Director’s Notes: The Fiction Behind Mankind

On these posts I try to give you some insights into the plays we’re working on- the backstory, the history that informs our work, and the occasional behind the scenes “here’s how we we’re doing it and why” perspective. This might give you the idea that the HIDden approach is a very academic, as well as theatrical one. There’s a fair bit of truth in that, but I don’t want you to think that everything is ultra-erudite or heavy going. Sometimes, the things that inspire us or make things click into place don’t have footnotes, and that’s what I wanted to share today.

Every time I am faced with medieval characters whose primary definition is “being a medieval peasant”, there is a book I grab off the shelf. It’s fiction- well informed, heavily researched fiction, but the point isn’t that it’s true or not, but that it speaks to something evocative that sometimes historical documents can’t reach. The book is called Down the Common, by Anne Baer, and almost twenty years after I first read it, I still absolutely love it for its non-romanticised, down-to-earth story of life in a medieval village. And it’s the first thing I will turn back to when working on the character of Mankind.

The people in the story are ordinary: some are more clever or introspective (Mankind might have understood them) and some are foolish; some are looking for adventures and some never want to leave their patch of earth. All of them are engaged in the everyday struggle to keep body and soul together: getting in the harvest, surviving the cold of winter, bringing up children who know how to behave in ways that won’t be destructive to the community. Their lives are in so many ways completely different from ours, but the getting on with every day is what most of us do today, too.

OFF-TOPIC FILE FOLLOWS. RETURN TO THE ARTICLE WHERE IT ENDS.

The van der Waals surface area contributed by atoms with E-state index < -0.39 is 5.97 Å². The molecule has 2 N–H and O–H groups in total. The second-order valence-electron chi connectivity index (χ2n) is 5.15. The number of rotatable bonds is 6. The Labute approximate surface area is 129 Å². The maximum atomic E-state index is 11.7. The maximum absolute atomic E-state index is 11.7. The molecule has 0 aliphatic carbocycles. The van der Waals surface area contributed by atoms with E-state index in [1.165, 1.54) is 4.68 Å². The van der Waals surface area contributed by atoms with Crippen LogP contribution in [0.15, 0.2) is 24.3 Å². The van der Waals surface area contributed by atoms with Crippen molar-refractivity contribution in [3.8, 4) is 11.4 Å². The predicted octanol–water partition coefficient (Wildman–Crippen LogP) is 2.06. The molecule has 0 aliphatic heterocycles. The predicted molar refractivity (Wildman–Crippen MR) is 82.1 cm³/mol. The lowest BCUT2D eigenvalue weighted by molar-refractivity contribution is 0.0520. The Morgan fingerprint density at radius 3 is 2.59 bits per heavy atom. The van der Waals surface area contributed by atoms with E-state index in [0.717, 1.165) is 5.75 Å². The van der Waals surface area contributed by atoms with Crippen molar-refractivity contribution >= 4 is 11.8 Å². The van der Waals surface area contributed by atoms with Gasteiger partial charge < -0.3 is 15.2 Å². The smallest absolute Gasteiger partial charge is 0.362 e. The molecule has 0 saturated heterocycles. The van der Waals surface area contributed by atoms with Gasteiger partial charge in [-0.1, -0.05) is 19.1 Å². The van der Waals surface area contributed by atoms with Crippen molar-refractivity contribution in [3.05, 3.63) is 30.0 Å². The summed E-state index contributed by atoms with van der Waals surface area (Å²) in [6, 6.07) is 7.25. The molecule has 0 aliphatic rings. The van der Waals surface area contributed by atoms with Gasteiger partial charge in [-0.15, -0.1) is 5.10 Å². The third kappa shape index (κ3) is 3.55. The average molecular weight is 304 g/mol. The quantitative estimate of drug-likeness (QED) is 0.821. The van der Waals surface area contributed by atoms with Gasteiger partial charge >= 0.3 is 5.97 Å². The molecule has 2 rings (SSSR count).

I think about those fictional peasants when I try to imagine Mankind’s life on an ordinary day, when maybe he hasn’t just heard a sermon in church and isn’t quite so anxious about the state of his soul. After all, despite his initial self-abasing monologue, we also see him carrying in with the plowing and planting of his fields, so we can assume that he does not spend all of his time bemoaning the state of his everlasting soul! It’s also easy, though, in reading this tale of the struggle of medieval peasantry, to see why someone like Mankind might yearn to achieve whatever behaviour will earn him a place in a heavenly afterlife. Their bodily existence is not one we modern folk would consider pleasant.

But neither are their lives unrelieved misery, which is something we may forget if we think of the Monty Python mud-peasants when we picture everyday medieval life. The Vices are the extreme end of the spectrum, but to use Mercy’s favourite word, within measure they represent the amusements- singing, dancing, joking, drinking, festivals, celebrations. The other thing I love in Down the Common is the delight people find in little things that today we would probably overlook. A sunny day means more. Freshly baked bread is a genuine treat. Someone like Mankind, clearly of a naturally spiritual turn, might find God in those moments- and perhaps he will value those things more, now that he knows what excess can bring.

I can’t tell you what will be in an actor’s head when playing the character (nor should I try!), but in directing it, the world created in that book is in the back of mine. It’s also just a really good read, and I recommend it to anyone, especially if you’ve ever wondered what’s going on way, way behind the scenes in “director brain” during the process of putting together Mankind.

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